Everyone—especially hunters and outdoorsmen—loves useful handmade gifts. Here are a few of my most treasured handcrafted items, which are things that I’ve made primarily from horn, leather, and antler. And you can make them too.
Knives are everyone’s favorite. I made this one from an old blade I found on a mountain somewhere, and a mule deer shed my wife picked up. Just clean up your old blade (or buy a new one), cut, drill, and shape your antler handle, and glue the whole thing together. Finish to taste. Watch how I made this knife below.
This whistle is the perfect mountain-man gift for the little tykes in your family. Just cut an antler tine about 3 – 4 inches long, cut off the tip, then drill from the tip toward the fat end. Don’t drill all the way through, though. Then cut a notch in the side of the antler, and fit a plug into the hole as deep as the notch. Cut a slight flat on one side of your plug and glue it in the hole, flat side facing the notch. Clean, shape, and sand to finish. *Toot! Toot! *
A fine leather rifle sling makes a gift that will last a lifetime of hunting. This project is a labor of love, so don’t get in a hurry. Use 4-5 ounce leather, a hand-forged buckle, and unless you have a really heavy-duty sewing machine, you’ll need to sew it by hand with an awl, harness needle, and strong nylon thread. Barge contact cement will hold the two faces of your sling together as you sew them. Make the sling 1 1/8-inches wide, taper the tongue section to fit a ¾-inch buckle, and tailor the cartridge loop to fit. Happy sewing!
You should make this gift for the special someone in your life. The whale-tail pendant is carved from elk antler using a saw, dremel tool, and needle files. The cord is twisted artificial sinew, and the button is a tiny antler tip from a mule deer. Any shape pendant can be made from antler, and scrimshawed if desired. Just take your time, give it clean lines and polish it nicely with fine sandpaper and steel wool, and your honey will love it. Mine does!
Robin Hood-style back quivers are beloved by all traditionally minded archers, young or old. All you’ll need is six square feet of 5-6 ounce semi stiff leather, a few feet of lacing (you can buy it or cut your own), and a small hole punch. Barge cement will make your life easier as you sew, as will a large-eyed needle to stick the tip of your lace through while sewing. Taper the quiver a little and sew an oval plug into the bottom to give it nice lines, and fold the top (mouth) of the quiver over to add rigidity. If you want a pocket, sew that on before sewing the quiver together. Add some fringe and a nice strap and give away!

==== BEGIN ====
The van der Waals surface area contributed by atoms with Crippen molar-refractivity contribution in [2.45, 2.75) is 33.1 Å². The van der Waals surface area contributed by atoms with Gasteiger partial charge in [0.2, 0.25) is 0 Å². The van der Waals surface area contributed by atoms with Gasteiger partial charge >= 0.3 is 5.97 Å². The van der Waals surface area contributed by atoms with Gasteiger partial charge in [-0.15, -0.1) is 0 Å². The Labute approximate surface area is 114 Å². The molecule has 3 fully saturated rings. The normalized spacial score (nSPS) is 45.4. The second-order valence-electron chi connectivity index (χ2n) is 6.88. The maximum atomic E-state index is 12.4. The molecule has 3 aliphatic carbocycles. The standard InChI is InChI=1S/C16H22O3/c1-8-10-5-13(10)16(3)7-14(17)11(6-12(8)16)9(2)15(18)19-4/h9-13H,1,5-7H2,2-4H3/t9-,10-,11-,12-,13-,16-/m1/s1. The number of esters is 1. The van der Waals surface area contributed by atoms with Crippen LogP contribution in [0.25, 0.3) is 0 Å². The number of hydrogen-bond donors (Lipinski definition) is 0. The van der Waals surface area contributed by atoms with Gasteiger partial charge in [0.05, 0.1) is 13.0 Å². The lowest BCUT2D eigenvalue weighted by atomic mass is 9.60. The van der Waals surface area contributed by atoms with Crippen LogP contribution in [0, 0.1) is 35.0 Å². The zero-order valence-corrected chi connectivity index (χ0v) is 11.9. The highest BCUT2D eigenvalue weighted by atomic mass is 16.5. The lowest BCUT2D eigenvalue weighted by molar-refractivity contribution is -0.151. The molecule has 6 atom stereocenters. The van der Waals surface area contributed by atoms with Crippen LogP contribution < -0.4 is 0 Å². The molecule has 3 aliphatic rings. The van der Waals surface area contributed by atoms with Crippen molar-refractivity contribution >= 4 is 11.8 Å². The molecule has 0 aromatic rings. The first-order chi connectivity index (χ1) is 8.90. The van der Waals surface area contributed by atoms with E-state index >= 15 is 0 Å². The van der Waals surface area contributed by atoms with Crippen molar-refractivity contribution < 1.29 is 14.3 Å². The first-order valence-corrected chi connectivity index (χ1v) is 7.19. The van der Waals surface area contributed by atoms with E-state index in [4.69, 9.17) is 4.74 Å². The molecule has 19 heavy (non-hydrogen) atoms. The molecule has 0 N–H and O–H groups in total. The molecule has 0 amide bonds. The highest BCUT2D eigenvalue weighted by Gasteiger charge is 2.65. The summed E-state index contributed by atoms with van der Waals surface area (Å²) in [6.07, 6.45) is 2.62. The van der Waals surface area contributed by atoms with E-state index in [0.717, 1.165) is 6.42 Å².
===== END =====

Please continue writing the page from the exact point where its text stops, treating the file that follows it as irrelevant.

Here’s a simple knife sheath that your kids or hunting buddies will love. But there’s a caveat; you’ll need the knife that’s destined to live in it, so you can form the leather around the knife. Use 9-10 ounce tooling leather, and work it damp. Before sewing the scabbard fold the belt loop back and rivet it in place, making sure the rivets don’t protrude inside the scabbard (so they don’t rub on the knife). Glue a welt in your seam with Barge cement, and sew by hand with heavy nylon thread or artificial sinew. Use a “saddle stitch” – it’s by far the strongest. Fit the knife inside the damp sheath (if the knife’s not stainless, oil it heavily with olive oil to prevent rust), form the leather firmly around the knife, and allow it to dry. Oil the sheath with olive oil, and you’re done.
If you are feeling really adept, have time to work, and want to give an extraordinary gift, build a hand-made, hand carved, scrimshawed powder horn. You’ll need a cow horn that’s mostly white with a dark tip, woodworking tools (saw, drill, dremel, files, rasps, sandpaper, etc.), nice walnut or similar wood for the base plug and end plug (I made this end plug from desert sheep horn) and a strip of leather. Brass or silver pins around the base plug add a nice touch. For the scrimshaw work you’ll need a hard scratch-awl type tool, indelible ink, pencil, spray-on sealant, and some steel wool. Lot’s of patience will help, too.
An elk ivory necklace functions as an indisputable man-card (trumped only by Tyler Freel‘s grizzly bear-claw pendant). It does double-duty, too: put an elk ivory pendant on a woman, and it becomes graceful and sexy. One personal perspective, though: I think that, like an elephant-hair bracelet, ivories should only be worn by men who have earned them the hard way—in elk country, rifle in hand. That said, I think a nice ivory pendant is a great gift for a special woman, huntress or not (though my wife has harvested more elk ivory than many men ever will). Just carefully drill two tiny holes through the tooth’s root, add a buckskin string to each hole, and an antler tip button. See the video below.
If you really want to show your father, brother, son, or buddy how much they mean to you, make them a set of elk or moose antler pistol grips. You’ll need a good flat piece of antler, a band saw or hack saw, rasps or belt sander, drill, and dremel tool. You’ll also need time and patience. Fit the grips carefully, preserve as much of the natural antler surface as possible, and polish them well.
Elk antlers make awesome belt buckles. All you’ll need is a good burr (the base of the antler with the gnarly ridge around it), a couple 16-penny nails, a hacksaw, a dremel tool, drill, epoxy, and sand paper. Bend one of the nails (minus the head) to form the belt loop across the back, and a small section of another nail to make the peg that fastens the belt. Scrimshaw, carve, or inlay—a buffalo silver dollar works nicely—for decoration, if desired.